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Water Changes and Ion exchange Resin chemistry (Algae)

    The idea behind water changes, is that you are replacing missing ions, 
and removing unwanted ones. But this is only true if the water you are 
replacign it with is good quality water. And I believe that BBA a red algae 
is due to high phosphates? Try some Duckweed, it's a personal favorite in 
limiting phosphates, as I can't afford to add any more bioload with algae 
eating fish as it is. (no, none of my algae eater prefer algae to live worms 
:-P )
    I do 20 gallon water changes on my 75 gallon tank (actually only has 
maybe 50 gallons max of water, the rest is filled with substrate, plants, 
wood, fish etc...) every two to three days, and I think that is the upper 
limit on water changes for a hobbyist. But I only change the water as I see 
necessary to keep algae at bay. I use RO/DI water remade with Calcium, 
magnesium and trace elements in a commercial mix. However, as far as fish go, 
all you need is Calcium and Magnesium, as they do not absorb/adsorb any 
nutrients through the water (except oxygen, and water). Only plants 
absorb/adsorb nutrients through the water. Fish on the other hand must be fed 
their vitamins. But I think my comment is argueable, as Many Discus raised in 
too soft water get what is commonly known as "punk Discus" that is their 
dorsal spines aren't fully connected, this is due to being raised in too soft 
water, and/or not getting enough vitamins when they were being  raised, and 
there is NOTHING you can do with fish after they are 1.5" big, if they have 
spikes at that size, they will ALWAYS have their spikes... :-(
      Some Discus Breeders do 50% water changes daily, but that is usually 
only the circumstances when they have nearly perfect water coming out of the 
tap (i.e. southeast Asia where no chlorine, soft water etc...) Some breeders 
run an open system, that is constantly running new water through their 
systems. On the opposite side, some people never change their water. 

Water Change alternatives: Ion Exchange Resins 
    If you are able to test for all elements which would be harmful to your 
fish and plants, then there is no need to change water, merely only add or 
take out what is necessary for their health. On the other hand, if you don't 
have the tools to measure anything and everything that can be toxic or 
harmful to your plants and fish (I believe that only one of us with a mass 
spectrometer does :-P ) then it is necessary to make a bet, that at a certain 
point, some ions will be out of proportion. 

     Another option is Ion Exchanger resins (H and OH, not to be confused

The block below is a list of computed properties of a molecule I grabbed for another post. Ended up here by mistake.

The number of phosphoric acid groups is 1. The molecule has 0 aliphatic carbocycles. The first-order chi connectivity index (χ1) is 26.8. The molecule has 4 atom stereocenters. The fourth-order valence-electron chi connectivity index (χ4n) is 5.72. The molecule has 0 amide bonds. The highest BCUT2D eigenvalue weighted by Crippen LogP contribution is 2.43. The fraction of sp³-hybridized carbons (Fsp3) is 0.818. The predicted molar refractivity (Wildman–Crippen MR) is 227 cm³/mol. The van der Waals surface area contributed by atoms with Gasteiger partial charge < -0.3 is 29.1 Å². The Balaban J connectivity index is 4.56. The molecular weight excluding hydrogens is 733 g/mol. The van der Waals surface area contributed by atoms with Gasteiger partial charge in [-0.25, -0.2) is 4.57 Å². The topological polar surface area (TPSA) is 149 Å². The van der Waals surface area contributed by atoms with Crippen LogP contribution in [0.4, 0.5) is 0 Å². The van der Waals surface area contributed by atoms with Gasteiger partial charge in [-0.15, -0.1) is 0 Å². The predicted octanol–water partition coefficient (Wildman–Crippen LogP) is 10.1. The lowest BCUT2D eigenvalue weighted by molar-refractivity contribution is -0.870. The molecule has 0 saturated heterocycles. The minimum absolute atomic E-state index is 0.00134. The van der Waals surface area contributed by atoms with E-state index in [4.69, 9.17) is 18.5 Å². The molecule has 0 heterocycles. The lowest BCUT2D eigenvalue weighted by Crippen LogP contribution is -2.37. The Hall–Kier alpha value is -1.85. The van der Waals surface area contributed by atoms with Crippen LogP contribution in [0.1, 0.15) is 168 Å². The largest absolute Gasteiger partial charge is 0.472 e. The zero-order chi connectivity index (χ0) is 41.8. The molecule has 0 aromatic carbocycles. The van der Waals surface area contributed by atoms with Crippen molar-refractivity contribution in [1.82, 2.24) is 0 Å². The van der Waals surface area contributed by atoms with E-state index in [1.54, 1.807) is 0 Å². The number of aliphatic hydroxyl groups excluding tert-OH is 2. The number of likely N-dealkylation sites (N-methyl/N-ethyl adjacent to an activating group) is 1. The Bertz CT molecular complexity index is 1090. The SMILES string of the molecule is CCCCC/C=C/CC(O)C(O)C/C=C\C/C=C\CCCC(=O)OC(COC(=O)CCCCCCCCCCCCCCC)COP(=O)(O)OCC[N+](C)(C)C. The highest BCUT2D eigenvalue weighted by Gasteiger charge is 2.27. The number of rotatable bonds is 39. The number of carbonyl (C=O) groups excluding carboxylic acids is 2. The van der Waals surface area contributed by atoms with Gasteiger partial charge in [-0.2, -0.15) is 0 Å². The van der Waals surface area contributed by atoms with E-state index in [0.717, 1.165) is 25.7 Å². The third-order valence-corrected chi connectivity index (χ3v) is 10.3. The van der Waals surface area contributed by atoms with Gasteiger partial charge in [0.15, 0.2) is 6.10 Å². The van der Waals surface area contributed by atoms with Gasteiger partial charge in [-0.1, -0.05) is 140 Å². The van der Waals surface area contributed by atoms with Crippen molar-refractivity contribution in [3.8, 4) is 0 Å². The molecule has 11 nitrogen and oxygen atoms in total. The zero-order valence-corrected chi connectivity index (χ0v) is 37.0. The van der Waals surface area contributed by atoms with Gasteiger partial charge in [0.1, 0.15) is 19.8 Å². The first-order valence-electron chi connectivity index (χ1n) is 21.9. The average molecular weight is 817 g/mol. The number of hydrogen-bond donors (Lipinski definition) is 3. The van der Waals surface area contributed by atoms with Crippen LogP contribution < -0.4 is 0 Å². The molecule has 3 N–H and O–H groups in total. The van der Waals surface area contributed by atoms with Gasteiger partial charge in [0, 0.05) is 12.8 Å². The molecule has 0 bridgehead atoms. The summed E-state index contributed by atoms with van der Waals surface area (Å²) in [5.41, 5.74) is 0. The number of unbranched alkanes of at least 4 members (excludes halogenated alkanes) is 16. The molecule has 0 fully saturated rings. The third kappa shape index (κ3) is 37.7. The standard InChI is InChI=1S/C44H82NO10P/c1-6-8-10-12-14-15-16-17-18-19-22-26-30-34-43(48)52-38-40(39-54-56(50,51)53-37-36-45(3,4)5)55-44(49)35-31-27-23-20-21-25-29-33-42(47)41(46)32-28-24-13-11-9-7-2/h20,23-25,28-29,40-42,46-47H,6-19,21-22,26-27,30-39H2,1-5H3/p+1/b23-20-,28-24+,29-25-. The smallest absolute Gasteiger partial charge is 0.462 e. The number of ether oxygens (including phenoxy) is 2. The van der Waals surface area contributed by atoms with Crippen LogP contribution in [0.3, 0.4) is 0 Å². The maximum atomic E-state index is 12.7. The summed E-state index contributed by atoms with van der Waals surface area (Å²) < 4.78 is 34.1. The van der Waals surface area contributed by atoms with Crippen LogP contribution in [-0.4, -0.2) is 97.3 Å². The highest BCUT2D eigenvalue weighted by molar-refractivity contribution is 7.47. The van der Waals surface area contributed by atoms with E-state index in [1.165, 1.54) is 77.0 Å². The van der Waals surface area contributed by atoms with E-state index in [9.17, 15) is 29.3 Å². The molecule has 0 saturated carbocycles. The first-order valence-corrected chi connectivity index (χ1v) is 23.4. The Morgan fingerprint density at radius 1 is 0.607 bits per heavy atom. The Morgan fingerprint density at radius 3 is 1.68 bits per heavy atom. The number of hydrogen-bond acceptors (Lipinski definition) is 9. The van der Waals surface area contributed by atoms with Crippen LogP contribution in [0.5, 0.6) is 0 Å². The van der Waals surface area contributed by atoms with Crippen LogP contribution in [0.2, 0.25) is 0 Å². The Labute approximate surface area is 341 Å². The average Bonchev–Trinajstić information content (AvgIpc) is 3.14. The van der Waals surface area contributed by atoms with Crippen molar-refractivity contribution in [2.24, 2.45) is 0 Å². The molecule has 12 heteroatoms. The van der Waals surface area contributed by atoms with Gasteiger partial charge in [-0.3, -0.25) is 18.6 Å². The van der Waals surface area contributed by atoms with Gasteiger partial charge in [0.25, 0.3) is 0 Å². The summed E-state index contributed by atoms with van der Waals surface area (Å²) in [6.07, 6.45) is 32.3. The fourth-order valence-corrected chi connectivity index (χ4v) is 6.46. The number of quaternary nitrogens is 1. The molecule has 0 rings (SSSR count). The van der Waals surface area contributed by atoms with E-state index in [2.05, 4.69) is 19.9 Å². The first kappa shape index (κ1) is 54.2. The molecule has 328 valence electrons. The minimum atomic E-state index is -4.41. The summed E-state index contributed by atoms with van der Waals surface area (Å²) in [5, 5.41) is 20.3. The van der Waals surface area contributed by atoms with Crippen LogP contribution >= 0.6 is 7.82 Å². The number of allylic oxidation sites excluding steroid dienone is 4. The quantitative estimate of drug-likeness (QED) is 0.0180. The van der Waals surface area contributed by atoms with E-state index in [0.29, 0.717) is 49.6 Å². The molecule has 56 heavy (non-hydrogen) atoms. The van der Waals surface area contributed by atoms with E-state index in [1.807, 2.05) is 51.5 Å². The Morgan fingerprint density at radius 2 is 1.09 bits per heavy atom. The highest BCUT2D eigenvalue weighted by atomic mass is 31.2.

with cheaper Sodium exchanger resins) which some reef aquarists do more than 
freshwater people do  (because Reef tanks have plenty of Alkalinity to 
spare). They  run a Cation exchange unit (not a mixed Bed!) through their 
tank. Remeber that Cations are the negatively charge ions like PO4, CO3, SO4, 
anything that goes second in a chemical formula (ie. the SO4 sulfate ion in = 
magnesium sulfate MgSO4) The problem with this, is that before you ever get 
to taking out the bad ions, you will remove all of the buffering capacity of 
your tank, which would drop the pH to 1 in relatively short amount of time. 
The other problem, is that you do not eliminate the toxic Anions (Mg, Fe, Pb, 
Fl, Xe :-P for those of you who got that little chemistry joke :-P ) that may 
be in great quantities.
     To further discredit the idea of simply say, running a "Tap Water 
Purifier" cartidge (a H+ and OH- mixed bed Ion exchange resin also called a 
"strong base and strong acid" ion exchanger, as opposed to a weak ion 
exchanger resins which in genetics they use for removing certain long protein 
chains I belive) through your system, is that the process of taking certain 
ions is not a selective process (except for some heavy metal resins which are 
absurdly expensive, and not meant for hobbyist use, only for large scale 
water treatment? right Wright? or who ever is a certified water treatment 
specialist?). This means that the resin will take out everything that is more 
postively or negatively charged first, and take less electronegatively (or 
postively?) charge last... And guess what? that's right, our problem ions 
PO4, NO3. or most commonly problematic ions are the last ions to be picked 
for the Resin Ball team :-)

    Anyone know of a good source for H+ Anion and OH- Cation exchange resins? 
Anyone done a DIY Ion exchange resin system? I'd be interested in hearing. 
    All chemists, feel free to thrash my beguiled General understand of 
Chemistry, though I think I got the general idea down. Hope it helped, Best,